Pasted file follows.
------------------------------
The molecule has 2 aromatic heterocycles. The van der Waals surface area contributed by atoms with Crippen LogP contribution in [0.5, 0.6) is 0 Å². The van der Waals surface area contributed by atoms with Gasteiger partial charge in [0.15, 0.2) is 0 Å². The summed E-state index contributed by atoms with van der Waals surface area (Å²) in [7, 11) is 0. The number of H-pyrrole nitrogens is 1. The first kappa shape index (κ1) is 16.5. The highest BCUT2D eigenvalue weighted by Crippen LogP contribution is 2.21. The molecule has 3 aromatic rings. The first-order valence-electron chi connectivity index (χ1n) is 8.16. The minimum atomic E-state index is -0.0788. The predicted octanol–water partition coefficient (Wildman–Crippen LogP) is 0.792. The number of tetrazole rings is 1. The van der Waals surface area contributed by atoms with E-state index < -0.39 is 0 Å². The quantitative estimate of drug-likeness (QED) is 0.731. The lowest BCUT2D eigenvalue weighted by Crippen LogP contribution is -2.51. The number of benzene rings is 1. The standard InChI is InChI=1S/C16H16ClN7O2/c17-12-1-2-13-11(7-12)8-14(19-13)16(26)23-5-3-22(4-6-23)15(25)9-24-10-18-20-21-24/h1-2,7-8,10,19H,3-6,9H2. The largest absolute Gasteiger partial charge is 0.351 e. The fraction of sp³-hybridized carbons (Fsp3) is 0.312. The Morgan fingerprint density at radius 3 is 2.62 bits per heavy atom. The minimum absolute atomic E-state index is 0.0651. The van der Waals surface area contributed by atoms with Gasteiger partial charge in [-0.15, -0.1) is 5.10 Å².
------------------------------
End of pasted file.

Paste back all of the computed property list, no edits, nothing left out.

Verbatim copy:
The molecule has 2 aromatic heterocycles. The van der Waals surface area contributed by atoms with Crippen LogP contribution in [0.5, 0.6) is 0 Å². The van der Waals surface area contributed by atoms with Gasteiger partial charge in [0.15, 0.2) is 0 Å². The summed E-state index contributed by atoms with van der Waals surface area (Å²) in [7, 11) is 0. The number of H-pyrrole nitrogens is 1. The first kappa shape index (κ1) is 16.5. The highest BCUT2D eigenvalue weighted by Crippen LogP contribution is 2.21. The molecule has 3 aromatic rings. The first-order valence-electron chi connectivity index (χ1n) is 8.16. The minimum atomic E-state index is -0.0788. The predicted octanol–water partition coefficient (Wildman–Crippen LogP) is 0.792. The number of tetrazole rings is 1. The van der Waals surface area contributed by atoms with E-state index < -0.39 is 0 Å². The quantitative estimate of drug-likeness (QED) is 0.731. The lowest BCUT2D eigenvalue weighted by Crippen LogP contribution is -2.51. The number of benzene rings is 1. The standard InChI is InChI=1S/C16H16ClN7O2/c17-12-1-2-13-11(7-12)8-14(19-13)16(26)23-5-3-22(4-6-23)15(25)9-24-10-18-20-21-24/h1-2,7-8,10,19H,3-6,9H2. The largest absolute Gasteiger partial charge is 0.351 e. The fraction of sp³-hybridized carbons (Fsp3) is 0.312. The Morgan fingerprint density at radius 3 is 2.62 bits per heavy atom. The minimum absolute atomic E-state index is 0.0651. The van der Waals surface area contributed by atoms with Gasteiger partial charge in [-0.15, -0.1) is 5.10 Å².